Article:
Emma Bunton’s solo start began with a spunky cover of Edie Brickell’s “What I Am” alongside Tin Tin Out in 1999. Her love of Motown, glimpsed first on the Spiceworld hit single “Stop” and portions of her debut LP laid groundwork for the lauded Free Me (2004) and Life in Mono (2006), her second and third albums, respectively. Only rivaled by fellow Britons Swing Out Sister in regard to mod pop revivalism, Bunton secured almost uniform creative, critical and commercial appeal (only Life in Mono disappointed commercially a decade ago). Bunton has currently moved into the field of radio broadcast in London.
Brown, the all-around entertainer of the group, maneuvered into the R&B field due to her husky vocal tone; it fueled some of the funkier moments across the three Spice Girls LPs (more on Forever shortly). The resulting string of late ’90s / early ’00s R&B singles from Brown ― “I Want You Back,” “Word Up!” (a cover of the Cameo staple), “Tell Me,” and “Feels So Good” ― managed to find footing within the U.K. Top 10 and Top 20 Singles chart, her inaugural independent step-out became the first “solo Spice single” to top the U.K. Singles chart.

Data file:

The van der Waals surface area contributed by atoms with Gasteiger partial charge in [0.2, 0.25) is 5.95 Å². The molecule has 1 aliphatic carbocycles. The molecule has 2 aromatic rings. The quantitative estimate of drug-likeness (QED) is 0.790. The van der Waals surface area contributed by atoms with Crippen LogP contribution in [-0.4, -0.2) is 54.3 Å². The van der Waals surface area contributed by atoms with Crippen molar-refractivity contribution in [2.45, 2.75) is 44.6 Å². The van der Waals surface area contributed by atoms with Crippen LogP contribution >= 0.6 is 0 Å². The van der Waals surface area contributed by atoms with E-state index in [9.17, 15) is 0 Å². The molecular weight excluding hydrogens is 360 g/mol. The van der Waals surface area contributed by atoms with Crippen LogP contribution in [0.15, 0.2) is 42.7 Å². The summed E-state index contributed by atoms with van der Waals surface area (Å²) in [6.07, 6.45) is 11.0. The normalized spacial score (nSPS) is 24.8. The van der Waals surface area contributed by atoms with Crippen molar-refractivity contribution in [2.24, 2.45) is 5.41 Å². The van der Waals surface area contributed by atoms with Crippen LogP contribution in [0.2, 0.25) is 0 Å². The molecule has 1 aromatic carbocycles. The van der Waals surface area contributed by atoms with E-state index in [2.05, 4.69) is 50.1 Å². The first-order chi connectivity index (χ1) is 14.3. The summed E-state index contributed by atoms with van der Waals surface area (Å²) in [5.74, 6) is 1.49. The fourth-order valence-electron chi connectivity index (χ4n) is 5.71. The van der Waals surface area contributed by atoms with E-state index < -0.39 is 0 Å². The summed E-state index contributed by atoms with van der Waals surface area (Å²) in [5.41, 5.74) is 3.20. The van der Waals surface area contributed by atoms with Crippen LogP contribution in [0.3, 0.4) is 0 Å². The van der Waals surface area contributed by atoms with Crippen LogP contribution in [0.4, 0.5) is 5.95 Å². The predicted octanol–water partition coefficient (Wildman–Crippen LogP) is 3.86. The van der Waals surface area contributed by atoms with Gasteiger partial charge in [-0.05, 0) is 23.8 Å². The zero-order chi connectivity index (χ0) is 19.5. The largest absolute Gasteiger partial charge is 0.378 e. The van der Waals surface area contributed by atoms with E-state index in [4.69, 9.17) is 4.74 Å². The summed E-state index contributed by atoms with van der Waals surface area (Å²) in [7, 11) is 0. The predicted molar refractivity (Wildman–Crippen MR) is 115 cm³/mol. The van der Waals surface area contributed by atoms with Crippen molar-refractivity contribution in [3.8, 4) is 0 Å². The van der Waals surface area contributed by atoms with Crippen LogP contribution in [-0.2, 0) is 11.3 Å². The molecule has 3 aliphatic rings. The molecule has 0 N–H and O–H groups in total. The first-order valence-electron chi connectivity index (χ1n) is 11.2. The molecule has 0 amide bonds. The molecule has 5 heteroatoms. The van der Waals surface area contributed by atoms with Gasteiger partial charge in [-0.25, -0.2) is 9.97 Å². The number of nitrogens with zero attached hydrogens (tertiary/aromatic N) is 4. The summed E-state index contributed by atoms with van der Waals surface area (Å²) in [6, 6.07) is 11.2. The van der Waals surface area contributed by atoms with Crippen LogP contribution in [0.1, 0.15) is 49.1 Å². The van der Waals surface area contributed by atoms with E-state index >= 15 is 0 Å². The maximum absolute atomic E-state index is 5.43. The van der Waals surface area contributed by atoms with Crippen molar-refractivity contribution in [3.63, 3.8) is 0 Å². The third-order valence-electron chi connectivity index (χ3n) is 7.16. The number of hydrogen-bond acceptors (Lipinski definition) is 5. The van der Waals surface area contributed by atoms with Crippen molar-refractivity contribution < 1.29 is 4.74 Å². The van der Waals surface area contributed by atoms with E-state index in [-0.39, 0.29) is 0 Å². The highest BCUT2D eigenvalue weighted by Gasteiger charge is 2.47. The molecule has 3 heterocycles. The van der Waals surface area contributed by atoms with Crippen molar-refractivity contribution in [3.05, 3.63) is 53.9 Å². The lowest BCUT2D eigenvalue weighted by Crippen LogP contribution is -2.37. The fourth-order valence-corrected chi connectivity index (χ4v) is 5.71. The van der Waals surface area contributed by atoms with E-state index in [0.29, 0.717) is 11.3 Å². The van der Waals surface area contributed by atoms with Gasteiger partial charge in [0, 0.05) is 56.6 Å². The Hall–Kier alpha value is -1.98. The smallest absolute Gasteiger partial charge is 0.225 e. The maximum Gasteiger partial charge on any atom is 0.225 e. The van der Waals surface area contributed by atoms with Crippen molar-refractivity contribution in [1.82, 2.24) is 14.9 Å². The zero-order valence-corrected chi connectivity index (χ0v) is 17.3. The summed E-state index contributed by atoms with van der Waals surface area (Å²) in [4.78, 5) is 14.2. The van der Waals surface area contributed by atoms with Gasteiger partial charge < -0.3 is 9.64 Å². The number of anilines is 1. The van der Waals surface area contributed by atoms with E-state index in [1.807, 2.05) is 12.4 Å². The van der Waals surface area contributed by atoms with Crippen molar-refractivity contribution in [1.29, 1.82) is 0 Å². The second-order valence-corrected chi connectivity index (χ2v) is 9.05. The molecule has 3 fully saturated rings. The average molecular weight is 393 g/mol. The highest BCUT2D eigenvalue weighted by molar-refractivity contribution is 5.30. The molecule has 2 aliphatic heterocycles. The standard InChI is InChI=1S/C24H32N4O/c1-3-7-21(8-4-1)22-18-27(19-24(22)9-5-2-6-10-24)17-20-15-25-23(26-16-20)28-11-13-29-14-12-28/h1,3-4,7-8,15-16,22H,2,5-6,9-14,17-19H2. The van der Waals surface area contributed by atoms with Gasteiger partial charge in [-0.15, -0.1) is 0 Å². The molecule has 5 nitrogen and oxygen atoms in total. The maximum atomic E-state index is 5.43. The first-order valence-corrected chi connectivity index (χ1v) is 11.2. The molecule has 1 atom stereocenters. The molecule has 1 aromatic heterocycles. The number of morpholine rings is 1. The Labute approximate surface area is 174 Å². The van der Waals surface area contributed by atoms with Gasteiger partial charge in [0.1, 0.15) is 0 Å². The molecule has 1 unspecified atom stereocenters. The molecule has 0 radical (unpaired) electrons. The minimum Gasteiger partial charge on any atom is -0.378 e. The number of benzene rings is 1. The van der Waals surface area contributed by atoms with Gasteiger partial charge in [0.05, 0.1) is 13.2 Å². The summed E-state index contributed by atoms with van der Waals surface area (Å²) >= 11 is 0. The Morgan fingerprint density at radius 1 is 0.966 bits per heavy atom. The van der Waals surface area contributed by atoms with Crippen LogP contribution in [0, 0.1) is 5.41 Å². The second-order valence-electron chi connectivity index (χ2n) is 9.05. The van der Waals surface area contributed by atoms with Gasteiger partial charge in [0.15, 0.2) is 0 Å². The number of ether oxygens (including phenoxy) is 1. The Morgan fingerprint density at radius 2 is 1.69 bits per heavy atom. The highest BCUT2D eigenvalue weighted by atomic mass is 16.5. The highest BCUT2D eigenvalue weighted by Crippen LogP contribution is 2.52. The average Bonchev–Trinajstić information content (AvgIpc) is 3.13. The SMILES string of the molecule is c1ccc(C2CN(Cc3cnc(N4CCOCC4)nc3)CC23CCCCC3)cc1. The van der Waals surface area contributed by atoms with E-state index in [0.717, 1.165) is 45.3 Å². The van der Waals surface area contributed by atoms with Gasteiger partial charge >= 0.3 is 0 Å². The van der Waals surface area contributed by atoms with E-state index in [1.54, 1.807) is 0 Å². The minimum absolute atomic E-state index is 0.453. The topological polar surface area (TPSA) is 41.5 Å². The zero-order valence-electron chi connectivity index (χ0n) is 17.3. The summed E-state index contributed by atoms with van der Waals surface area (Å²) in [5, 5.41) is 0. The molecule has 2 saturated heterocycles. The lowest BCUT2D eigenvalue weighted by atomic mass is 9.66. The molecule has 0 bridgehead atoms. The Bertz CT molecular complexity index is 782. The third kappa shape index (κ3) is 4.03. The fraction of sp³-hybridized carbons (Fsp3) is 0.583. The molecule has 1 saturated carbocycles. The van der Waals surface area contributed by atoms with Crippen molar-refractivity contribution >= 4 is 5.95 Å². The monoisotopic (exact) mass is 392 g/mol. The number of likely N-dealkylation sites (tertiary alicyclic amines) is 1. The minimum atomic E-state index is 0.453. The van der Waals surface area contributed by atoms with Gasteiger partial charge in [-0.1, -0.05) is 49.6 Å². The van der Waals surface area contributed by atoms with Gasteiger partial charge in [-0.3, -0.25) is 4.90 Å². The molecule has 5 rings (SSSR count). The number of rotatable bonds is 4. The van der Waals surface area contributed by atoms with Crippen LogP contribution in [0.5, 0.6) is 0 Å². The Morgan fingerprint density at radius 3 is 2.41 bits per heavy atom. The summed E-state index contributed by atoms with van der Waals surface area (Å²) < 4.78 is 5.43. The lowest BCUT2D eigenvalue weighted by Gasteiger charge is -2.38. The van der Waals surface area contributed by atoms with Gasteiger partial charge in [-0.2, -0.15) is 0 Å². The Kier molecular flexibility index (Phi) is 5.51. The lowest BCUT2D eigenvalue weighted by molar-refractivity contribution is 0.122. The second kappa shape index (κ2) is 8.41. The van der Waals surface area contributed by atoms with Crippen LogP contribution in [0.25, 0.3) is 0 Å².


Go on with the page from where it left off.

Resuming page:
Sadly, Brown’s first record (Hot, 2000) lacked focus and didn’t find an audience as its singles had. She returned with L.A. State of Mind in 2005. The set, though endearing, didn’t restore her commercially. Brown restyled herself as a top shelf entertainment personality / mentor in her ensuing post-music years, barring a return to the global dance charts with the spazzy “For Once in My Life” in 2013.
Victoria Beckham’s music career has been mistakenly rendered a footnote to her fashion empire; many have forgotten how well Beckham’s voice fit into the pop funk the Spice Girls were renowned for. When Beckham tried her hand at music alone, her crisp vocal approach synced to the garage music sneak attack of “Out of Your Mind,” a partnership with the dance production duo The Truesteppers in 2000. It has begrudgingly been acknowledged in recent years as a dance classic of its period. Her eponymous LP followed in 2001 and found that she had mostly refined her blend of urban pop.